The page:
How to Build Good Money Habits
Dealing with personal finances can be daunting. They could be a new venture for you or your current way of dealing with them is less than ideal. Here are some tips that can aid you in developing good personal finance habits.
1. Use technology. Whether developing a budget, savings plan, etc. the use of technology can make life easier. App such as Mint.com or spreadsheet software like Excel can assist you in getting organized and making clutter more organized.
For example, an app like Mint consolidates all your finances, accounts, and can give you a snapshot of what you’re spending, saving, and your net worth with the click of a button.
2. Don’t make it complicated. It’s not rocket surgery. Chances are your finances are not as complicated as you think. They’re just unfamiliar, as is the process of working with them. But I assure you, you can do it.
Make a list of needs and wants. Start prioritizing what you must have versus what you want. Be tough. Do you need to pay rent or your mortgage? Yes. Do you really need the TV subscription? No. It’s easy. What comes in versus what comes out. The rest is yours to keep. And now you’re building wealth.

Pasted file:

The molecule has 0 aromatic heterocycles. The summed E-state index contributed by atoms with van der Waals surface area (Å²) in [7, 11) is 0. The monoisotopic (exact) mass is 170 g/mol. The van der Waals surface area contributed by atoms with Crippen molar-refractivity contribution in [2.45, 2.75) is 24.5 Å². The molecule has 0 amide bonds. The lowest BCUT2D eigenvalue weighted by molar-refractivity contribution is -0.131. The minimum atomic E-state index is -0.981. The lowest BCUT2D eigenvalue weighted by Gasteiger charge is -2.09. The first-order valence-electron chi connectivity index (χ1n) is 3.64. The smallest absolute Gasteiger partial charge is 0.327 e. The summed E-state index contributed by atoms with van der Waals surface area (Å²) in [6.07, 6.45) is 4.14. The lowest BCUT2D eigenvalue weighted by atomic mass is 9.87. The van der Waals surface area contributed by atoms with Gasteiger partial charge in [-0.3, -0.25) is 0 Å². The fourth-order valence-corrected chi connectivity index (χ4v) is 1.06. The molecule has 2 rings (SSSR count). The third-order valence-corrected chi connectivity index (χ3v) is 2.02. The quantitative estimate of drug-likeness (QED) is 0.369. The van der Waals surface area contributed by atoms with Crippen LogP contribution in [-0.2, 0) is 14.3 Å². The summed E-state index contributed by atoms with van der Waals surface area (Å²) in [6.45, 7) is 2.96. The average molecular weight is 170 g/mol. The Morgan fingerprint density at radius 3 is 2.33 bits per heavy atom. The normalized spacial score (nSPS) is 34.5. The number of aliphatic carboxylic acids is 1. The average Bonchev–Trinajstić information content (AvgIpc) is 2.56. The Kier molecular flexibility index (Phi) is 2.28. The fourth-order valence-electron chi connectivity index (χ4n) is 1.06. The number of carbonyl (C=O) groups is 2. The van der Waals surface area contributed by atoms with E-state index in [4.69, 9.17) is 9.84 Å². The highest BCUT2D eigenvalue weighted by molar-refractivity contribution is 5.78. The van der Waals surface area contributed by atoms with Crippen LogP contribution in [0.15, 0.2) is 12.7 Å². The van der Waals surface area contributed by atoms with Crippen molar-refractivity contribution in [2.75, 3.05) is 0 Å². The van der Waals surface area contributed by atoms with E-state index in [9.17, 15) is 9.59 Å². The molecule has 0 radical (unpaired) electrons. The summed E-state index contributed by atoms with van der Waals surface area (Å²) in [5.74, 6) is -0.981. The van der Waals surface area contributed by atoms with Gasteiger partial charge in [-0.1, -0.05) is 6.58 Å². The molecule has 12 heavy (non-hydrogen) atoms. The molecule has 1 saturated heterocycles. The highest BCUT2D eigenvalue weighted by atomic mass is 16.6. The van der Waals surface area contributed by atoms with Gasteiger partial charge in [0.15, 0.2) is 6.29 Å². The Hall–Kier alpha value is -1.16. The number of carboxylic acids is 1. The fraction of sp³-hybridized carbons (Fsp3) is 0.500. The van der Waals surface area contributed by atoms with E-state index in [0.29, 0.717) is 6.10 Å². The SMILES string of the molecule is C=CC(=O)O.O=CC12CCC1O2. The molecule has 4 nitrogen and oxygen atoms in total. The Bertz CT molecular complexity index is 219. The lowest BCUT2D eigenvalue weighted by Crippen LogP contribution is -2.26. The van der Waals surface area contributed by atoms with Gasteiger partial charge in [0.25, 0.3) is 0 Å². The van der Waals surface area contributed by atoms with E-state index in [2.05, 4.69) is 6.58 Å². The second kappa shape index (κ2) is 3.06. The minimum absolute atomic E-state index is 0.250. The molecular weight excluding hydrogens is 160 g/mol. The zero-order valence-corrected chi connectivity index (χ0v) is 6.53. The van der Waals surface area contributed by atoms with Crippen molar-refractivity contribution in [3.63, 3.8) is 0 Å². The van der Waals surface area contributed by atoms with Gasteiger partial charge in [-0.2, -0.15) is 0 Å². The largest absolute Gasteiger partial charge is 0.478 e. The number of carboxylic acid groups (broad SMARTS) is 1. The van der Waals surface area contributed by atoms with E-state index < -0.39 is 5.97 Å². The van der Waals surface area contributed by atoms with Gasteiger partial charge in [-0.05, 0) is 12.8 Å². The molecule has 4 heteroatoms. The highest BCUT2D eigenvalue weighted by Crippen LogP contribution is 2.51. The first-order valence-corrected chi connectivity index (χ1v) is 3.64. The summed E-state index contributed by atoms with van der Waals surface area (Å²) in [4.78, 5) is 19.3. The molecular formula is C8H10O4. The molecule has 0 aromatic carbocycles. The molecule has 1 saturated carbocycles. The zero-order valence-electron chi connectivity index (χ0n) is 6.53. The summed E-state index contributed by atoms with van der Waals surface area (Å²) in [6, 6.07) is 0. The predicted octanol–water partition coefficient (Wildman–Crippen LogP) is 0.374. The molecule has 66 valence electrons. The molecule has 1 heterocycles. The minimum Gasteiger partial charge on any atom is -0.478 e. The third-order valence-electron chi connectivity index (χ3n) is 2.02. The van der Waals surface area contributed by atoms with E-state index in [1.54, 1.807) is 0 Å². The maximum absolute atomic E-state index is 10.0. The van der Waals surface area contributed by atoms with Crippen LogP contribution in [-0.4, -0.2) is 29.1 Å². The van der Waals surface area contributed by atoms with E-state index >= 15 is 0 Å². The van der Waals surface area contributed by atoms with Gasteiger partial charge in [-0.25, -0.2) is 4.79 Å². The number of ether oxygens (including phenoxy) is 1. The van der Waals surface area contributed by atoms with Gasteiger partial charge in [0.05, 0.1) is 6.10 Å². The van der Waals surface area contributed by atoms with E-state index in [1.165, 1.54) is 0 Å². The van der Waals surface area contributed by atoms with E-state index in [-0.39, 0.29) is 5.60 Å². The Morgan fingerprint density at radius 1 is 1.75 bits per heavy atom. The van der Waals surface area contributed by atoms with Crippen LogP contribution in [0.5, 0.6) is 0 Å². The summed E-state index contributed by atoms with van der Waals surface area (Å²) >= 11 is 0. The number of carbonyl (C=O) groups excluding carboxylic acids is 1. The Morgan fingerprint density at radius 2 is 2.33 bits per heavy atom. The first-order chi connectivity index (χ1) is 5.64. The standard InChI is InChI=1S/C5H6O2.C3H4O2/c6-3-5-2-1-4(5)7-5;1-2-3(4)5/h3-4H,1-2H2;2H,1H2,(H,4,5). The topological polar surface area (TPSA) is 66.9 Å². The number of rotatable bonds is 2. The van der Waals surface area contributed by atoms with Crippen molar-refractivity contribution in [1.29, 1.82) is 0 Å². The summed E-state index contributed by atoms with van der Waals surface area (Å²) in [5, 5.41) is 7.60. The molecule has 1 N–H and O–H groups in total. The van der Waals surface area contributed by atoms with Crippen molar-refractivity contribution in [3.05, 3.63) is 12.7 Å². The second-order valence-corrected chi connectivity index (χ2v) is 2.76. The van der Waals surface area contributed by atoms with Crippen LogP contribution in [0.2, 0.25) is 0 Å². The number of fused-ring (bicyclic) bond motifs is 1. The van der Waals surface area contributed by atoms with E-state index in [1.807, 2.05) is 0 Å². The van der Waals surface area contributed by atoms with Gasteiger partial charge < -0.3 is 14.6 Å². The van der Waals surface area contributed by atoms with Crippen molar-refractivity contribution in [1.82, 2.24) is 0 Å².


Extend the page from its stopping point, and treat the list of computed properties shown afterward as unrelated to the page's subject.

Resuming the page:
3. Pretend you make less. Take your annual or monthly salary, and reduce it by at least 15%, more if you’re willing. Then imagine what’s left over is what you must live off of. What cuts would you make? What expenses (retirement, college?) would you prioritize over others?
After a short time, you’ll be used to living off the reduced income. You can use the difference (surplus) to fund other goals such as debt reduction, emergency funding, retirement, etc. Use it to pay yourself first; and that’s easily done with the next step.
4. Make it automatic. Whenever possible, automate your finances. Paying bills can be easy by signing up for auto-pay — a monthly deduction from your bank account to pay utilities, mortgage, etc. Contribute to retirement accounts by having the deductions take right from your paycheck (401k, etc.) and do automatic withdrawals from your bank account to your IRA.
Automating doesn’t mean ignoring. You’ll still want to check in here and there to make sure what’s being deducted is accurate. But automating will make life easier.
5. Read. Whether it’s books, blogs, or newsletters, developing a habit of reading about personal finance will improve your knowledge. More knowledge can help you with additional ideas and methods for your situation.
Again, it doesn’t have to be complicated. Ten minutes every day can get you there.